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Irish literature

(irishliterature)





For a comparatively small country, Ireland has made a disproportionatecontribution to world literature in all its branches. The works that are best known outside the country are in English , but IrishGaelic also has the most significant body of written literature, both ancient and recent, in any Celtic language, in addition to a strong oral tradition of legends and poetry. See also the main article on modern literature in Irish .

This Irish language tradition has contributed to making Irish literature in English something quite distinctive from English literature in other countries. From the older tradition, Irishwriters in English have inherited a sense of wonder in the face of nature, a narrative style that tends towards the deliberatelyexaggerated or absurd, a keen sense of the power of satire. In addition, the interplay between the two languages has resulted inan English dialect, Hiberno-English , that lends a distinctive syntax and music to the literature written in it.

Contents

Poetry

Irish poetry has a long and complex history. The Irish language has the oldest vernacular literature and poetry in that languagerepresents a more or less unbroken tradition from the 6th century to the present day. However, since at least the 14th century,poetry in English has also been written in Ireland and by Irish writers abroad.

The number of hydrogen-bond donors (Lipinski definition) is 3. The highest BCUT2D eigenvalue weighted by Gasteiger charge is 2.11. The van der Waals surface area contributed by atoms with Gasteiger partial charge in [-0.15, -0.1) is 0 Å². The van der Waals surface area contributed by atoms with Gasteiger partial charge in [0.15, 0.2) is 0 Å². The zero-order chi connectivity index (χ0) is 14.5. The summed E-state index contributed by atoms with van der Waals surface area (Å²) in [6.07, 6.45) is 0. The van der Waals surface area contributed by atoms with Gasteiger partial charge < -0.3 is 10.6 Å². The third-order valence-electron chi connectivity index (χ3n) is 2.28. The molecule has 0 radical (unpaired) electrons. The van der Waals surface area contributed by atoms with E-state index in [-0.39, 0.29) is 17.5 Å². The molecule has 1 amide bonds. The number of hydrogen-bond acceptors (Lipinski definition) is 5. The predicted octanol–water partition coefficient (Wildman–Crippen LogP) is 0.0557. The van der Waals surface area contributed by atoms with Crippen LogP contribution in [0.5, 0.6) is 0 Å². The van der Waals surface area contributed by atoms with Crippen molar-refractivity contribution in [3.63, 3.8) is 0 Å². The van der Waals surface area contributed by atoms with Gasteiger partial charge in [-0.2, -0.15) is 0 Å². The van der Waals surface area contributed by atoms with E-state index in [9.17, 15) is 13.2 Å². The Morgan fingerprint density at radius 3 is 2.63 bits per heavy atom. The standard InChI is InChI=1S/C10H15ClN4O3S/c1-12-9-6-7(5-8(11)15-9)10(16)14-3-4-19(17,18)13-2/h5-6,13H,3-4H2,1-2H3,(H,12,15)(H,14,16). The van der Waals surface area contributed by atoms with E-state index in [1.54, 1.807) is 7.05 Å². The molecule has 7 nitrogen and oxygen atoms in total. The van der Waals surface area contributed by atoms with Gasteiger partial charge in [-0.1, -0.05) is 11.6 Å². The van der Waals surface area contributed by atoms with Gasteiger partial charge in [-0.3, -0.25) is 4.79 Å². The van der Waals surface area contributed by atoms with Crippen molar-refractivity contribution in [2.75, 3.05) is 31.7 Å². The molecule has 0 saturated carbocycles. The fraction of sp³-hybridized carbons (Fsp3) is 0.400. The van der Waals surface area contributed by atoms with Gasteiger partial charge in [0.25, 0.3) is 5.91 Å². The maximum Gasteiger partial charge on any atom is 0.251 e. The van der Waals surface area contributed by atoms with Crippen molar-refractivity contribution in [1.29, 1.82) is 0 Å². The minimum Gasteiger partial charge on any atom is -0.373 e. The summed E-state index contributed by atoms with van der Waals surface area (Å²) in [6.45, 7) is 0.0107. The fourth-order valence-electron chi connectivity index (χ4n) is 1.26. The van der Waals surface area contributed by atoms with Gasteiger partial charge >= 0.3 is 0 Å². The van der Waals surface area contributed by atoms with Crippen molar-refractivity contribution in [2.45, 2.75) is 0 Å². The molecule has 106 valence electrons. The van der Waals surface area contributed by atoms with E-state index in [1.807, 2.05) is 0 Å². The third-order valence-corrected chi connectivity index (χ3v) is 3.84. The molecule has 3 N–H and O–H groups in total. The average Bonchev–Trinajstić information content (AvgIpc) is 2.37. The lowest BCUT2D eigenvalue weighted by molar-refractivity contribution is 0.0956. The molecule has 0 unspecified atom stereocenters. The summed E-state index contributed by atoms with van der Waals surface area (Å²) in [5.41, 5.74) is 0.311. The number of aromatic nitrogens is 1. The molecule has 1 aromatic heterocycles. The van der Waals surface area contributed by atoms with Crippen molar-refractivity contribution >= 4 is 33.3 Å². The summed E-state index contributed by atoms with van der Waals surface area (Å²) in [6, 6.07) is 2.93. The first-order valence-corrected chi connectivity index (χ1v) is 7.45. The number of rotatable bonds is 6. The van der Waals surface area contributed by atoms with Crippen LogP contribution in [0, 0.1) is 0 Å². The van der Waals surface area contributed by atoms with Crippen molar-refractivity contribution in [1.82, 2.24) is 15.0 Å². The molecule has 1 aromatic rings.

During the late middle ages, the breakdown of the old Gaelic order that hadsupported the old professional bards broke down, and Irish language poetry started to become marginalised and by the 19th centuryhad entered the realms of folk art.

The 18th century witnessed both a late flowering of bardic poetry and song and the first major Irish poets in English, Jonathan Swift and Oliver Goldsmith .

In the 19th century, Irish poets writing in English set out to reinvent the Gaelic tradition in the new language, frequentlytranslating bardic and other early Irish poets and retelling stories from Celtic mythology in Victorian verse. This trend resulted in the early work of W. B. Yeats .

At the beginning of the 20th century, Yeats' style changed under the influence of his contact with modernism . The generation of Irish poets that followed Yeats were, to simplify, divided between those whowere influenced by his early Celtic style and those who followed such modernist figures as James Joyce and Samuel Beckett , both of whom wrotepoetry as well as their better known fiction and drama.

During the course of the 20th century, the influence of Yeats has tended to dominate. either as role model or as someone torebel against. However, this period also saw the emergence of such significant figures as Patrick Kavanagh , Seamus Heaney and Brian Coffey . This period also saw a revival of poetry in Irish, at least partly asa result of government policy decisions in support of the language.

Fiction

Although the epics of Celtic Ireland were written in prose and not verse, most people would probably consider that Irish fiction proper begins in the 18th century with the works of Jonathan Swift (especially Gulliver's Travels ) and OliverGoldsmith (especially The Vicar ofWakefield ).

A number of Irish novelists emerged during the 19th century, including Maria Edgeworth , John Banim , Gerald Griffin , Charles Kickham , William Carleton , George Moore and Somerville and Ross . Most of these writers came from the Anglo-Irish ruling classes and they wrote what came to be termed novels of the big house. Catleton was anexception, and his and Stories of the Irish Peasantry showed life on the other side of the social divide. Bram Stoker , author of Dracula , wassomewhat outside this tradition.